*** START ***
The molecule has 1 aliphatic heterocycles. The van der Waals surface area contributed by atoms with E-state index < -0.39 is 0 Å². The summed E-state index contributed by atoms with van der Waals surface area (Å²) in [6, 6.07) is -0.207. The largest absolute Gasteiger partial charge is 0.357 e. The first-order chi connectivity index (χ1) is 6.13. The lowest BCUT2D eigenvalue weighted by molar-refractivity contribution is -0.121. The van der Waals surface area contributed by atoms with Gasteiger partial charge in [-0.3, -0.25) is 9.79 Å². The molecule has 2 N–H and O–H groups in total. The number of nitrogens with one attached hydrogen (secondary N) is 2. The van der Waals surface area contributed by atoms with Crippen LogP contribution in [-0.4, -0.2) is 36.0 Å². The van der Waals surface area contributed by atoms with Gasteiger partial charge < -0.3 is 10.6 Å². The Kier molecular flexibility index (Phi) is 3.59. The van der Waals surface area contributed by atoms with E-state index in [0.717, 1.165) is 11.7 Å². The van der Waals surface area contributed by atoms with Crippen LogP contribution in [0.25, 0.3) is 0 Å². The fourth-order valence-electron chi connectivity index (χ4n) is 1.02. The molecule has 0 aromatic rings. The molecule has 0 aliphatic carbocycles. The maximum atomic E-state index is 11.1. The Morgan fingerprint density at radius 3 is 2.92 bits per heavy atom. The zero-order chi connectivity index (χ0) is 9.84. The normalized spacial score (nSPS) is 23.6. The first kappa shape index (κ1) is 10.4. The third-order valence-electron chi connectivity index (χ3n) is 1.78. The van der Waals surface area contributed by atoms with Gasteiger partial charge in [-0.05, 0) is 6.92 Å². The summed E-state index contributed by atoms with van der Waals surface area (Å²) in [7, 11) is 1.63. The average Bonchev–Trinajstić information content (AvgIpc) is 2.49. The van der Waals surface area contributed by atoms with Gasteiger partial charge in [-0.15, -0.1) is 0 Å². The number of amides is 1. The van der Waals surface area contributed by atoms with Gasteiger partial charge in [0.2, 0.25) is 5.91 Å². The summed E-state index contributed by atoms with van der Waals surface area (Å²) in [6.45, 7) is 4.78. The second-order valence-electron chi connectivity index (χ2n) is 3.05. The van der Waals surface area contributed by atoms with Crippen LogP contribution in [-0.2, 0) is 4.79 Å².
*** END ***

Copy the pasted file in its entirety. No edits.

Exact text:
The molecule has 1 aliphatic heterocycles. The van der Waals surface area contributed by atoms with E-state index < -0.39 is 0 Å². The summed E-state index contributed by atoms with van der Waals surface area (Å²) in [6, 6.07) is -0.207. The largest absolute Gasteiger partial charge is 0.357 e. The first-order chi connectivity index (χ1) is 6.13. The lowest BCUT2D eigenvalue weighted by molar-refractivity contribution is -0.121. The van der Waals surface area contributed by atoms with Gasteiger partial charge in [-0.3, -0.25) is 9.79 Å². The molecule has 2 N–H and O–H groups in total. The number of nitrogens with one attached hydrogen (secondary N) is 2. The van der Waals surface area contributed by atoms with Crippen LogP contribution in [-0.4, -0.2) is 36.0 Å². The van der Waals surface area contributed by atoms with Gasteiger partial charge < -0.3 is 10.6 Å². The Kier molecular flexibility index (Phi) is 3.59. The van der Waals surface area contributed by atoms with E-state index in [0.717, 1.165) is 11.7 Å². The van der Waals surface area contributed by atoms with Crippen LogP contribution in [0.25, 0.3) is 0 Å². The fourth-order valence-electron chi connectivity index (χ4n) is 1.02. The molecule has 0 aromatic rings. The molecule has 0 aliphatic carbocycles. The maximum atomic E-state index is 11.1. The Morgan fingerprint density at radius 3 is 2.92 bits per heavy atom. The zero-order chi connectivity index (χ0) is 9.84. The normalized spacial score (nSPS) is 23.6. The first kappa shape index (κ1) is 10.4. The third-order valence-electron chi connectivity index (χ3n) is 1.78. The van der Waals surface area contributed by atoms with Gasteiger partial charge in [-0.05, 0) is 6.92 Å². The summed E-state index contributed by atoms with van der Waals surface area (Å²) in [7, 11) is 1.63. The average Bonchev–Trinajstić information content (AvgIpc) is 2.49. The van der Waals surface area contributed by atoms with Gasteiger partial charge in [-0.15, -0.1) is 0 Å². The number of amides is 1. The van der Waals surface area contributed by atoms with Gasteiger partial charge in [0.2, 0.25) is 5.91 Å². The summed E-state index contributed by atoms with van der Waals surface area (Å²) in [6.45, 7) is 4.78. The second-order valence-electron chi connectivity index (χ2n) is 3.05. The van der Waals surface area contributed by atoms with Crippen LogP contribution in [-0.2, 0) is 4.79 Å².